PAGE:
Originally Posted by zoetmb
The difference is that with MP3 players, phones and tablets, Apple was able to control the eco-system. That's what made those products so successful. With an Apple TV, they can't control the eco-system because they're dependent upon the set-top box makers and the cable/satellite companies. Unless Apple is going to buy out Time-Warner, Comcast, Verizon FIOS and all the other big players, I don't see how they can have big impact, unless they're planning to make huge investments in content and go around the MSOs and even then there would always be some network special or sporting event that they wouldn't be carrying.
I don't see that as a barrier if they develop the correct big partnerships. They've done it with equally big companies in other markets. Time Warner and Comcast would correctly realize that an Apple entry into the TV space would be something they would need to put some attention to, there could be standards and alliances made. Did Apple not coordinate with ATT to do Visual Voicemail?
Besides, the success of Apple's laptops, iPods, iPhones and iPads has changed the way people consume media. I'm not sure that younger people really care about sitting on the couch and passively watching television on a large screen (with the possible exception of sports), similar to how they're no longer interested in listening to music in the foreground on large stereo systems. Apple has really changed people's media consumption habits (for better or for worse.) So I'm really not sure that Apple would be interested in this market, even aside from the other issues.
You're just not seeing it. What makes you think that an Apple TV would remain just a TV? Just another HD set with an Apple logo on it? Really?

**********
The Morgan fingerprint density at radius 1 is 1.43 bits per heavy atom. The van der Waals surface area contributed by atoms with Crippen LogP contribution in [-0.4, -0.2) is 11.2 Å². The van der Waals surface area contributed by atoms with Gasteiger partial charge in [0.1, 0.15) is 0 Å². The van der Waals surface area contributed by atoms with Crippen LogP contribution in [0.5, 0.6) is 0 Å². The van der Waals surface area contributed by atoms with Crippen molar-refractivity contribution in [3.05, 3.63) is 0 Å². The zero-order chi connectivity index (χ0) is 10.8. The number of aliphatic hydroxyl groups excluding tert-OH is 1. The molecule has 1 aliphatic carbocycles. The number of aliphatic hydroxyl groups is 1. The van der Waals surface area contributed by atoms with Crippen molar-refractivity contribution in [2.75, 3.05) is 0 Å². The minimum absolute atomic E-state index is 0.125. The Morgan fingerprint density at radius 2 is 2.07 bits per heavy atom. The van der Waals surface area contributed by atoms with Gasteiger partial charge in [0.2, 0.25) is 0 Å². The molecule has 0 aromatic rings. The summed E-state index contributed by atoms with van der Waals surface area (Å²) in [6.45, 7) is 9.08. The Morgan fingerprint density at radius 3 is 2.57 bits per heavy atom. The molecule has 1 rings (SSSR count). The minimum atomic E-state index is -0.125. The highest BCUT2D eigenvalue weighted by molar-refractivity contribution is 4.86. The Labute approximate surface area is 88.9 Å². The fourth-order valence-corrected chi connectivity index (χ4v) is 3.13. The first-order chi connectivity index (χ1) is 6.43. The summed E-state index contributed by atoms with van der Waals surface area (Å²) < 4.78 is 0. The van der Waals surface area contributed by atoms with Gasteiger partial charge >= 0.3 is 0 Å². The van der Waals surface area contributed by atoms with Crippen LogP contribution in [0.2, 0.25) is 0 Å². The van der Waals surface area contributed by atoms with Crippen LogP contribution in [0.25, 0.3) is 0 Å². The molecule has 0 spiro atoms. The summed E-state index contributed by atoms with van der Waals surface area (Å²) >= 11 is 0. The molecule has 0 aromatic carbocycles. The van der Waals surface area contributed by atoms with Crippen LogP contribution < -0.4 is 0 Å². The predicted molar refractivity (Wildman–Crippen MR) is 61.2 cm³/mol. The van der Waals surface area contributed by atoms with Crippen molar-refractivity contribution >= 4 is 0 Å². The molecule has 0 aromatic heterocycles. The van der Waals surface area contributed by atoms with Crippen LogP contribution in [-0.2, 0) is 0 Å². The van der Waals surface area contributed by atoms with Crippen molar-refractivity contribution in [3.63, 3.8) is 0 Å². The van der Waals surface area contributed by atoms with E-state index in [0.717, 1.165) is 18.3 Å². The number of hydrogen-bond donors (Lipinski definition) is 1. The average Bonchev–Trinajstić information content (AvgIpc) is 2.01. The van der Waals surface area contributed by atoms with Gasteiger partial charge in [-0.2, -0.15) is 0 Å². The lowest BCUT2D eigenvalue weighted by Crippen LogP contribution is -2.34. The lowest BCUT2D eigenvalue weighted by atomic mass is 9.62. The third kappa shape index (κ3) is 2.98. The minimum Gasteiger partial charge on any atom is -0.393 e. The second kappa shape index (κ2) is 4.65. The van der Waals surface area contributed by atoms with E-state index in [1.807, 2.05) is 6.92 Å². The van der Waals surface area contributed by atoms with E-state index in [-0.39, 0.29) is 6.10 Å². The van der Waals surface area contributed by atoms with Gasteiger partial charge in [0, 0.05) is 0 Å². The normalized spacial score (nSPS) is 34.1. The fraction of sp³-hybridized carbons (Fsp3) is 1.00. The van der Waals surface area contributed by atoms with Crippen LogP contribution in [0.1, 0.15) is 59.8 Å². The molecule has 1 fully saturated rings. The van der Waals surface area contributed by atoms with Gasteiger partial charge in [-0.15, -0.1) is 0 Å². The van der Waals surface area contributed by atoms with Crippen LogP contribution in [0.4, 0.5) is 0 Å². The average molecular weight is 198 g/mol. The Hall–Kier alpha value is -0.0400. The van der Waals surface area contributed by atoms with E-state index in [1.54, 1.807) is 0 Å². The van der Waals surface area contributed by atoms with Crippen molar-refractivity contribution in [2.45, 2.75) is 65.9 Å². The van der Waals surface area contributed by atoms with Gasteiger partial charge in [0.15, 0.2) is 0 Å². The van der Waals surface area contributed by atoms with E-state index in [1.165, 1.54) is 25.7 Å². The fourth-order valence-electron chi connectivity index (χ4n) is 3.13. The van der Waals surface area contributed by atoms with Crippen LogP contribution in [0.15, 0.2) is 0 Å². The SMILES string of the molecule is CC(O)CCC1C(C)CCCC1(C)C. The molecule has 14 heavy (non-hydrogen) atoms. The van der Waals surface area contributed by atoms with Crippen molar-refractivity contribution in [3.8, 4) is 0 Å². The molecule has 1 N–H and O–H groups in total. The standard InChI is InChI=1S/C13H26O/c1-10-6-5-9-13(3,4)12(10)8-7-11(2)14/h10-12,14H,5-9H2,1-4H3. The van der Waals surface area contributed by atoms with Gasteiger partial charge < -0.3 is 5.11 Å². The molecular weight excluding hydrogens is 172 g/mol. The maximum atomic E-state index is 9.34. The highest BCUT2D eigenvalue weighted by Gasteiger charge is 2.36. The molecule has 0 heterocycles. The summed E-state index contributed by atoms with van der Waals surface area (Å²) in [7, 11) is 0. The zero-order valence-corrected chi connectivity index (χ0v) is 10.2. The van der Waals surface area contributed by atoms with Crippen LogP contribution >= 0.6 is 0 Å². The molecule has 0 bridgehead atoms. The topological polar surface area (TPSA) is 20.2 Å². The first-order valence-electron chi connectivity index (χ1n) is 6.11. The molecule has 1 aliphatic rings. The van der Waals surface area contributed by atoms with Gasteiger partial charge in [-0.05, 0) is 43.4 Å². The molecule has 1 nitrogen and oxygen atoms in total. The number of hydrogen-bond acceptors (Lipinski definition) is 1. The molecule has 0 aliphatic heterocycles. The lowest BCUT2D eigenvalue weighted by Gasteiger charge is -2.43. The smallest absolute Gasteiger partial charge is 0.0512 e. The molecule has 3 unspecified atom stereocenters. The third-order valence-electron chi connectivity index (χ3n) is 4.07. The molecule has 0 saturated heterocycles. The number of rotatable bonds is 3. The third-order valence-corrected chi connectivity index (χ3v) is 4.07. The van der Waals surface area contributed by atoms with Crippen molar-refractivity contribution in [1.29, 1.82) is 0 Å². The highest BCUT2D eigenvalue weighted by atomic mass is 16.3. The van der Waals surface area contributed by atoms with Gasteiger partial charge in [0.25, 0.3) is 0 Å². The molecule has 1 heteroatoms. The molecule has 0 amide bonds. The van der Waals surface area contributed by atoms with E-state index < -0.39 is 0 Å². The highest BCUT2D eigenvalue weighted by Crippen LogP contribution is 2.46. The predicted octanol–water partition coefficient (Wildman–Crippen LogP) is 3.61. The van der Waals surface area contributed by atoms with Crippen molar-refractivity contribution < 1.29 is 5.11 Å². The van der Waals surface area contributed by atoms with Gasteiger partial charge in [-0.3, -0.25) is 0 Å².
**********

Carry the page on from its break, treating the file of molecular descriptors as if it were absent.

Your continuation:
Getting into this means they would be value adding something to end users in a meaningful way. Maybe not meaningful to you personally, but as I pointed out before they don't need to do that, they just need to hit enough of the right notes with enough people for it to work. Maybe they want to make the first really truly smart TV? Perhaps a TV that is also a computer, one that actually works and isn't just a gimmick.
A TV with a FaceTime camera. One that is cloud aware and can do specific computing tasks. One that can run apps, even 3rd party apps. A whole new App market and ecosystem for 3rd parties to dive into. One that is competitive or even replaces the need for consoles. One that perhaps supplants or surpasses the desire to have cable TV at all. Perhaps one that makes cable TV much better, like what Google TV tried to do but not suck. Maybe all of these things.
These are just the ideas I can come up with as an outside observer. I probably have it completely wrong in some aspects, because I think there's great potential to attack this problem from an unexpected direction. Offer something, a killer app or feature of some kind that none of us have thought of. Apple routinely does this.